Discourse & Identity III (Discussion)

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Television on the study of race and ethnicity

  • Group 4: Sociologists Michael Omi and Howard Winant reject the idea of racial essentialism and propose an approach based instead on a racial formation. Explain these concepts and compare them to the "gender identity" approach we discussed last week. Is there anything in the Girlfriends, Fresh Off the Boat, or black-ish episodes we watched that helps explain these concepts?
  • Herman Gray identifies three African-American discourses in TV.
    1. Groups 5 & 1: Explain what he means by the assimilationist category and why he puts Designing Women into it. Should the Fresh Off the Boat and black-ish episodes we watched be put in this category? Why or why not?
    2. Groups 6 & 2: Explain what he means by the pluralist category and why he puts Girlfriends into it. Should the Fresh Off the Boat and black-ish episodes we watched be put in this category? Why or why not?
    3. Group 3: Explain what he means by the multiculturalist. Should the Fresh Off the Boat and black-ish episodes we watched be put in this category? Why or why not?

Beretta Smith-Shomade

Beretta Smith-Shomade (pronounced "show-ma-day") examines "four intertwined elements in [1990s] television comedy that define and give meaning to Black women's representation there: work roles, characterization, class, and identity" (48). Each group should consider one key aspect of these elements and discuss how the 21st-century sitcoms we viewed—Girlfriends (2000-2008), Fresh Off the Boat (2015-), and black-ish (2014-)—illustrate that aspect (or don't).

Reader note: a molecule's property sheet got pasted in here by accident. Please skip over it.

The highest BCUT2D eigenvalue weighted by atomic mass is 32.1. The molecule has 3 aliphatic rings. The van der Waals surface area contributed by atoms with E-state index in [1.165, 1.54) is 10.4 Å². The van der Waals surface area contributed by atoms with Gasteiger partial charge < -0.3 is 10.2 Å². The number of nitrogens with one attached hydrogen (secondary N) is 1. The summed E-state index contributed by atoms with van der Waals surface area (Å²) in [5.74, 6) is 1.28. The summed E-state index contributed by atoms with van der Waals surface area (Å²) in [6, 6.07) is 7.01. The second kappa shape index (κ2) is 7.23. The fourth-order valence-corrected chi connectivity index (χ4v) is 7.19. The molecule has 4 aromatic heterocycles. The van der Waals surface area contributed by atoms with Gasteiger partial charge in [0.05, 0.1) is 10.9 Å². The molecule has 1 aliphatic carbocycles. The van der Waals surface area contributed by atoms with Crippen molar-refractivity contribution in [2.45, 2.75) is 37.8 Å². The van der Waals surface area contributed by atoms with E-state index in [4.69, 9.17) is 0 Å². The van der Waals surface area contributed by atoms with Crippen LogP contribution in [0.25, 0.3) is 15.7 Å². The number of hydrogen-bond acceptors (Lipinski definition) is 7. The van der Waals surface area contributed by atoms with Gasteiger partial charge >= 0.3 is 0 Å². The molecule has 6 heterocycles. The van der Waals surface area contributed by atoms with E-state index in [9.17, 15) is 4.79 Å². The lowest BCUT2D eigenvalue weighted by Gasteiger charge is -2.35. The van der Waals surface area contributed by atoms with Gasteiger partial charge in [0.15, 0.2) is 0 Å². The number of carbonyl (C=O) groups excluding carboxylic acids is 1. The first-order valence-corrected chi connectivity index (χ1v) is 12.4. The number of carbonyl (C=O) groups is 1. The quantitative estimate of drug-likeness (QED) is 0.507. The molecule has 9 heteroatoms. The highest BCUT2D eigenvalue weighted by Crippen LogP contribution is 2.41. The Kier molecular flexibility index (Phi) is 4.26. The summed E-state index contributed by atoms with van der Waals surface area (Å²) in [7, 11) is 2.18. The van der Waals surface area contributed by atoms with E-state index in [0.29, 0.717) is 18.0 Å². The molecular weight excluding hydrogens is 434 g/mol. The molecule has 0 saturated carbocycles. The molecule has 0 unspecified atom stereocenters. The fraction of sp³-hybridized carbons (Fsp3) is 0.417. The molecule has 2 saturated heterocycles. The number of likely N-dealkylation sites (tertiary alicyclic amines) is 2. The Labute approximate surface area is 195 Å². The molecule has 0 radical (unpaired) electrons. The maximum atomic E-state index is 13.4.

• Group 4: work and class
  • Groups 5 & 1: identity: language
  • Groups 6 & 2: identity: skin shade
  • Group 3: identity: hair
  • All groups: characterization (i.e., conventional roles and stereotypes). Do Girlfriends and black-ish rely on African-American stereotypes? E.g., "mammy," "sapphire," "tragic mulatto," etc. Does Fresh Off the Boat rely on Asian (specifically, Chinese) stereotypes?



Fresh Off the Boat

  • Eddie Huang (Hudson Yang)
  • Louis Huang (Randall Park)
  • Jessica Huang (Constance Wu)
  • Emery Huang (Forrest Wheeler)
  • Evan Huang (Ian Chen)
  • Grandma Jenny Huang (Lucille Soong)


  • Andre "Dre" Johnson Sr. (Anthony Anderson)
  • Dr. Rainbow "Bow" Johnson (Tracee Ellis Ross)
  • Zoey Johnson (Yara Shahidi)
  • Andre ("Junior") Johnson Jr. (Marcus Scribner)
  • Jack Johnson (Miles Brown)
  • Diane Johnson (Marsai Martin)
  • Ruby Johnson (Jenifer Lewis)
  • Earl "Pops" Johnson (Laurence Fishburne)
  • Josh Oppenhol (Jeff Meacham)
  • Leslie Stevens (Peter Mackenzie)

All groups

  • We've looked at identity (gender and race/ethnicity) through the lenses of:
    1. Stereotyping of women, races, and ethnicities ("Images of women" and "Images of race/ethnicity")
    2. Gendered viewing and raced viewing
    3. Gender identity and the closely related concept of racial formation
    4. Third-wave feminism
  • Which of these approaches did you find the most useful way to analyze identity? Why? Which was the least useful? Why?
    • Email your answers to jbutler@ua.edu.
    • All responses received by 11:59 p.m. Tuesday, 12/11, will earn one extra credit point on the exam.
    • The two most thoughtful responses will earn two extra credit points on the exam and will be posted here.